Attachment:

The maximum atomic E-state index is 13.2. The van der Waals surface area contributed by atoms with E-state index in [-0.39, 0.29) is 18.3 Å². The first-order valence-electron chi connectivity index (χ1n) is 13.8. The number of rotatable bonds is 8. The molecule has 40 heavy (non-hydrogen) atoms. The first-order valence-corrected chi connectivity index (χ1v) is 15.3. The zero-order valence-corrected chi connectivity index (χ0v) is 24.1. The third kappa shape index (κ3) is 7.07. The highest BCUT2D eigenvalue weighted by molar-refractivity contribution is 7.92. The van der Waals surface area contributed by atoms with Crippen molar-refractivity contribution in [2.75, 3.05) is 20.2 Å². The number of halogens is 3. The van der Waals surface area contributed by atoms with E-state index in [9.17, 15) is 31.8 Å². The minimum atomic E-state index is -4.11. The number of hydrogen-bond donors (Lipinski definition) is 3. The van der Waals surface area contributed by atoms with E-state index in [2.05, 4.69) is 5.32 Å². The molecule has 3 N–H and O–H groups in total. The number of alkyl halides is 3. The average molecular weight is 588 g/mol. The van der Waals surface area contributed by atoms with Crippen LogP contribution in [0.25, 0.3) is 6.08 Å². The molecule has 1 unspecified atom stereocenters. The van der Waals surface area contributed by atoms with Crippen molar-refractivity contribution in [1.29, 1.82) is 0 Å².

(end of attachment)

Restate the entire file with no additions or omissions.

The maximum atomic E-state index is 13.2. The van der Waals surface area contributed by atoms with E-state index in [-0.39, 0.29) is 18.3 Å². The first-order valence-electron chi connectivity index (χ1n) is 13.8. The number of rotatable bonds is 8. The molecule has 40 heavy (non-hydrogen) atoms. The first-order valence-corrected chi connectivity index (χ1v) is 15.3. The zero-order valence-corrected chi connectivity index (χ0v) is 24.1. The third kappa shape index (κ3) is 7.07. The highest BCUT2D eigenvalue weighted by molar-refractivity contribution is 7.92. The van der Waals surface area contributed by atoms with Crippen molar-refractivity contribution in [2.75, 3.05) is 20.2 Å². The number of halogens is 3. The van der Waals surface area contributed by atoms with E-state index in [9.17, 15) is 31.8 Å². The minimum atomic E-state index is -4.11. The number of hydrogen-bond donors (Lipinski definition) is 3. The van der Waals surface area contributed by atoms with E-state index in [2.05, 4.69) is 5.32 Å². The molecule has 3 N–H and O–H groups in total. The number of alkyl halides is 3. The average molecular weight is 588 g/mol. The van der Waals surface area contributed by atoms with Crippen LogP contribution in [0.25, 0.3) is 6.08 Å². The molecule has 1 unspecified atom stereocenters. The van der Waals surface area contributed by atoms with Crippen molar-refractivity contribution in [1.29, 1.82) is 0 Å².